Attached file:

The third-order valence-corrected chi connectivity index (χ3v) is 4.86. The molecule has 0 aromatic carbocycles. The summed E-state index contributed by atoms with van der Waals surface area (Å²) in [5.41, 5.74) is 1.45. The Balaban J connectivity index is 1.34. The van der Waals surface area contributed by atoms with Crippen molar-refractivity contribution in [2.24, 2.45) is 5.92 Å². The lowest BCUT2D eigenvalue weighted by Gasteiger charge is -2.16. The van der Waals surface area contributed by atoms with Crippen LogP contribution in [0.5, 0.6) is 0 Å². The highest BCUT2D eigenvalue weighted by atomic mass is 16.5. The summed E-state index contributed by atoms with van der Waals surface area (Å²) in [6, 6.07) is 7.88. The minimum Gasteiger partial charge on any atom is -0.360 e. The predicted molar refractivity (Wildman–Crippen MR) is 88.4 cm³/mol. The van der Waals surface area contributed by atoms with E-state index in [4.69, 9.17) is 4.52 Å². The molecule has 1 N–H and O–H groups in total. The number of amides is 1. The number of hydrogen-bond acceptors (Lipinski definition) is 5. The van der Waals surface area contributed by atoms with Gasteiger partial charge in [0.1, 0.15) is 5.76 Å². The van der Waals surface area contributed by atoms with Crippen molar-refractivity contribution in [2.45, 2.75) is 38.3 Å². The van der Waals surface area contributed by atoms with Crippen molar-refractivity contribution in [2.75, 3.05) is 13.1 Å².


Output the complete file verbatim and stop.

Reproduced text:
The third-order valence-corrected chi connectivity index (χ3v) is 4.86. The molecule has 0 aromatic carbocycles. The summed E-state index contributed by atoms with van der Waals surface area (Å²) in [5.41, 5.74) is 1.45. The Balaban J connectivity index is 1.34. The van der Waals surface area contributed by atoms with Crippen molar-refractivity contribution in [2.24, 2.45) is 5.92 Å². The lowest BCUT2D eigenvalue weighted by Gasteiger charge is -2.16. The van der Waals surface area contributed by atoms with Crippen LogP contribution in [0.5, 0.6) is 0 Å². The highest BCUT2D eigenvalue weighted by atomic mass is 16.5. The summed E-state index contributed by atoms with van der Waals surface area (Å²) in [6, 6.07) is 7.88. The minimum Gasteiger partial charge on any atom is -0.360 e. The predicted molar refractivity (Wildman–Crippen MR) is 88.4 cm³/mol. The van der Waals surface area contributed by atoms with E-state index in [4.69, 9.17) is 4.52 Å². The molecule has 1 N–H and O–H groups in total. The number of amides is 1. The number of hydrogen-bond acceptors (Lipinski definition) is 5. The van der Waals surface area contributed by atoms with Gasteiger partial charge in [0.1, 0.15) is 5.76 Å². The van der Waals surface area contributed by atoms with Crippen molar-refractivity contribution in [2.45, 2.75) is 38.3 Å². The van der Waals surface area contributed by atoms with Crippen molar-refractivity contribution in [2.75, 3.05) is 13.1 Å².